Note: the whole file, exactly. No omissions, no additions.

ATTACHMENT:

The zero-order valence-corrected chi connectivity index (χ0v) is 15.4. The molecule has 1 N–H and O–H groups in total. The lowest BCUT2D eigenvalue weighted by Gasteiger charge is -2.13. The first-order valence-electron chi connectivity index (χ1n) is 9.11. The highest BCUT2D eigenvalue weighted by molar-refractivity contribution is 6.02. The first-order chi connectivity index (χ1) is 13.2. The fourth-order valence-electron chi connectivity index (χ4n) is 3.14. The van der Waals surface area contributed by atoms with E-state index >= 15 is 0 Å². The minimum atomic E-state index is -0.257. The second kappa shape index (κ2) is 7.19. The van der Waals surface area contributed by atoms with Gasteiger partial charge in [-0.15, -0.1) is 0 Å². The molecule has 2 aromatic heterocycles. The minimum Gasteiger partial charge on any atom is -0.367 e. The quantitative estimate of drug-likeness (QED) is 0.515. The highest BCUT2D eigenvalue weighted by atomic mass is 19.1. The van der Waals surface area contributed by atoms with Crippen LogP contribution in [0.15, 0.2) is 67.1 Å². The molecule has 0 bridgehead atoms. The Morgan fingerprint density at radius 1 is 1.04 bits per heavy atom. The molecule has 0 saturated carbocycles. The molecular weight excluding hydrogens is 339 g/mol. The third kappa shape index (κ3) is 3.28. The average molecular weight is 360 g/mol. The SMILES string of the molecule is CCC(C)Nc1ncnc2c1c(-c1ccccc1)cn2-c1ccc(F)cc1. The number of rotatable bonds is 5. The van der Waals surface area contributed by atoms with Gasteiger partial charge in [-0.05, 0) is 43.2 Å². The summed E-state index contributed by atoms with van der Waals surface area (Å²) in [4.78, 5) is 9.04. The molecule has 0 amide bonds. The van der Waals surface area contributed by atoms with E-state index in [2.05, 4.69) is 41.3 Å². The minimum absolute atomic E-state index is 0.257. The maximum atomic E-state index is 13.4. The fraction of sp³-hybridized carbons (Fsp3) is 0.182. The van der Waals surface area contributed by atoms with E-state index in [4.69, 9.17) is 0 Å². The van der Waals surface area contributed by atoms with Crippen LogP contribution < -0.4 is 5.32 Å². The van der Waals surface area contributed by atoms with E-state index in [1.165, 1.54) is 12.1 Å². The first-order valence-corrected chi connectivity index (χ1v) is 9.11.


The zero-order valence-corrected chi connectivity index (χ0v) is 15.4. The molecule has 1 N–H and O–H groups in total. The lowest BCUT2D eigenvalue weighted by Gasteiger charge is -2.13. The first-order valence-electron chi connectivity index (χ1n) is 9.11. The highest BCUT2D eigenvalue weighted by molar-refractivity contribution is 6.02. The first-order chi connectivity index (χ1) is 13.2. The fourth-order valence-electron chi connectivity index (χ4n) is 3.14. The van der Waals surface area contributed by atoms with E-state index >= 15 is 0 Å². The minimum atomic E-state index is -0.257. The second kappa shape index (κ2) is 7.19. The van der Waals surface area contributed by atoms with Gasteiger partial charge in [-0.15, -0.1) is 0 Å². The molecule has 2 aromatic heterocycles. The minimum Gasteiger partial charge on any atom is -0.367 e. The quantitative estimate of drug-likeness (QED) is 0.515. The highest BCUT2D eigenvalue weighted by atomic mass is 19.1. The van der Waals surface area contributed by atoms with Crippen LogP contribution in [0.15, 0.2) is 67.1 Å². The molecule has 0 bridgehead atoms. The Morgan fingerprint density at radius 1 is 1.04 bits per heavy atom. The molecule has 0 saturated carbocycles. The molecular weight excluding hydrogens is 339 g/mol. The third kappa shape index (κ3) is 3.28. The average molecular weight is 360 g/mol. The SMILES string of the molecule is CCC(C)Nc1ncnc2c1c(-c1ccccc1)cn2-c1ccc(F)cc1. The number of rotatable bonds is 5. The van der Waals surface area contributed by atoms with Gasteiger partial charge in [-0.05, 0) is 43.2 Å². The summed E-state index contributed by atoms with van der Waals surface area (Å²) in [4.78, 5) is 9.04. The molecule has 0 amide bonds. The van der Waals surface area contributed by atoms with E-state index in [2.05, 4.69) is 41.3 Å². The minimum absolute atomic E-state index is 0.257. The maximum atomic E-state index is 13.4. The fraction of sp³-hybridized carbons (Fsp3) is 0.182. The van der Waals surface area contributed by atoms with E-state index in [4.69, 9.17) is 0 Å². The van der Waals surface area contributed by atoms with Crippen LogP contribution < -0.4 is 5.32 Å². The van der Waals surface area contributed by atoms with E-state index in [1.165, 1.54) is 12.1 Å². The first-order valence-corrected chi connectivity index (χ1v) is 9.11.